Seaworld and Busch Gardens
grant more than $1 million to help protect animals in need
ORLANDO, Fla. (July 22, 2010) - Animals in need and endangered species around the world will benefit from more than $1 million in grants awarded by the non-profit SeaWorld & Busch Gardens Conservation Fund. Since its creation seven years ago, the Fund has granted more than $7 million to protect wildlife and wild places.
The Fund's board of directors approved the 2010 grants to 95 wildlife protection projects including rescue and rehabilitation efforts of endangered manatees and sea turtles, protection of critical habitats such as the Florida Keys, studies of declining shark populations and education programs that inspire people to care for at-risk wildlife.
"The challenges and pressures facing wildlife and entire ecosystems are greater than ever," said Brad Andrews, president and executive director of the SeaWorld & Busch Gardens Conservation Fund and chief zoological officer for SeaWorld Parks & Entertainment. "We identify projects with the greatest potential to positively impact conservation so that every dollar we grant works as hard as possible to protect the animals."
Just a few of the many projects and organizations supported in 2010 include:
Preserving the Florida Keys
The Florida Keys are known for sunshine and good times, but the area is also a vital ecological region suffering from environmental degradation. The Florida Keys Wildlife Rescue facility rescues and rehabilitates injured wildlife and educates the public on the importance of keeping the environment safe and clean for present and future generations.
San Diego Turtle and Tortoise Society
The San Diego Turtle and Tortoise Society is the only non-profit organization in San Diego that rescues turtles and tortoises of any species. They also provide medical care, foster care and permanent home placements. The Fund's support will help with medical care requirements of the California Desert Tortoise and education of the public concerning the proper care of the tortoise as well as how to help protect species native to California.
Safe Guarding Sea Turtle Nesting Sites
Cameroon Sea Turtle Society is protecting newly identified green and leatherback turtle nesting sites along the Wole beach in the Republic of Cameroon. This is an important nesting ground for sea turtles threatened by ship building, toxic waste and egg poachers. The Society's efforts include nesting site clean-ups, creating safe zones that would limit access and educating egg poachers in other income-generating trades.
Bald Eagle Rescue and Rehabilitation
Florida supports one of the largest breeding populations of bald eagles in the continental United States. The Audubon Center for Birds of Prey is the leading raptor rehabilitation facility in the region and works to protect bald eagles and their habitat through its rehabilitation program, nest monitoring program, and educational programs that reach more than 35,000 people annually.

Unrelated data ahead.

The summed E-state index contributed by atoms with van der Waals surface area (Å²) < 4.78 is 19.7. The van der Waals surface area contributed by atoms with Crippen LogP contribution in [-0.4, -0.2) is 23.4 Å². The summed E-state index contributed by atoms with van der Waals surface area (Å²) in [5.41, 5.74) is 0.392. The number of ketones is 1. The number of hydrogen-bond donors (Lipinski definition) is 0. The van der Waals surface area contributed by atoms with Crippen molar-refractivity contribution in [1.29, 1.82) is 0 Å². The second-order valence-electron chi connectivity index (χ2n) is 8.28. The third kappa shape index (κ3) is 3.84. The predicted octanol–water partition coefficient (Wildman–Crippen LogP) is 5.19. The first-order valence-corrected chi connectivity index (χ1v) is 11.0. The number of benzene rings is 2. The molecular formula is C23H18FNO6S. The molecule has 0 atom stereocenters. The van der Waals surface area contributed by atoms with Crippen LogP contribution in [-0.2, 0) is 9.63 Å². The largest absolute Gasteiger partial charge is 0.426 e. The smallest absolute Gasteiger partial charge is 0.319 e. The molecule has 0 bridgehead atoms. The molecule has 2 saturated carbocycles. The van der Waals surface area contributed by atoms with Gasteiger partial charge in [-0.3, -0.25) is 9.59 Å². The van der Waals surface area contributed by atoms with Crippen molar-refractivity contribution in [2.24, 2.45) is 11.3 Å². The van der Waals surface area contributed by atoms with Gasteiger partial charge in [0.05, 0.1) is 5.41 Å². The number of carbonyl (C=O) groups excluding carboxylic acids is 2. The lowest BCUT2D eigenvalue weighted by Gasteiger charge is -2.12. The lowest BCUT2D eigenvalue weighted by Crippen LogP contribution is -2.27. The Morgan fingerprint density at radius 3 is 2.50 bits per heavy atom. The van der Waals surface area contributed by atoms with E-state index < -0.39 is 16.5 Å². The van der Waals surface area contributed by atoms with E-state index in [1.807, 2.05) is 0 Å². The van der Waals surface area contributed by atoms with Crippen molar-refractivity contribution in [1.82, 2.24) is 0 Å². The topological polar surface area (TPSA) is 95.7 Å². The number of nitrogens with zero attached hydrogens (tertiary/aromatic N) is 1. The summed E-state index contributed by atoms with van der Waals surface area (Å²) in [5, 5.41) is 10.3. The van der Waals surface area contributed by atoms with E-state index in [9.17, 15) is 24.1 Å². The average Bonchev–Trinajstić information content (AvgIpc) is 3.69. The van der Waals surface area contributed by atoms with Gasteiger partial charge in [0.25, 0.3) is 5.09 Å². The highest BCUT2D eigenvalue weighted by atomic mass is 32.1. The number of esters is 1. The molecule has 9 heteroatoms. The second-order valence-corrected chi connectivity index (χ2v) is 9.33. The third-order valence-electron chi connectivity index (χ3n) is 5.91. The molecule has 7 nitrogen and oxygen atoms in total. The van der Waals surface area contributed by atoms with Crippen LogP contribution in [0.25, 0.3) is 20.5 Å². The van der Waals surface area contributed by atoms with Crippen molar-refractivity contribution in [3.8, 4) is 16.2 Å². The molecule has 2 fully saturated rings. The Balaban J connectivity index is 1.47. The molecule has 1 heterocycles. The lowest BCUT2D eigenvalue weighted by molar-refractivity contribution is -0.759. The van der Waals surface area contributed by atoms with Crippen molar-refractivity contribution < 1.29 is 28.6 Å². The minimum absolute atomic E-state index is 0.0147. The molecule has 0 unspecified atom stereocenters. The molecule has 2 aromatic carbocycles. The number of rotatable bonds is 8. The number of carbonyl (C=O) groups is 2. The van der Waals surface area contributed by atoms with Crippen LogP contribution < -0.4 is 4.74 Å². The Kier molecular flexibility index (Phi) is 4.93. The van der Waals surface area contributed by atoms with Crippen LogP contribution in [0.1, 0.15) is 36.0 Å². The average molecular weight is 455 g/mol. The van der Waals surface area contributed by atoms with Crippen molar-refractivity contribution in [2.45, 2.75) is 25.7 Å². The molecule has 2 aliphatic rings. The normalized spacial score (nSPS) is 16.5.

Sand Tiger Shark Conservation
Due to their unfortunate reputation as a "man-eater", sharks are often not thought of when the public considers wildlife conservation. The Massachusetts Division of Marine Fisheries is currently doing a study on the decline of the sand tiger shark population along the east coast of the United States. This information will be integrated into the development of the Coastal Sharks Interstate Fishery Management Plan by the Atlantic States Marine Fisheries Commission to further the conservation of this threatened species.
Conserving the West African Manatee
In Africa, the lack of basic knowledge about West African manatees has been a great hindrance to the long-term conservation of the species. The Wildlife Trust is working to create a unified network of African researchers in countries of the animal's range to collect collaborative research on the endangered species.
Save the Elephants
The Mobile Education and Monitoring Unit is a new project that will double the outreach and education capabilities of the Save the Elephants Education Program in Samburu, northern Kenya. The work being done there includes long-term elephant monitoring and conducting mammal census in the Samburu and Buffalo Springs Reserves.
For more information on the Fund, please visit www.swbg-conservationfund.org.
A non-profit, 501(c)3 organization, the SeaWorld & Busch Gardens Conservation Fund supports wildlife research, habitat protection, animal rescue and conservation education in the U.S. and more than 60 countries. Since its inception, the Fund has awarded more than $7 million, including animal crisis grants that provide rapid response and much-needed funding to animals and habitats in peril due to either natural or human-caused events and catastrophes. 100% of the donations the Fund receives goes to support these efforts.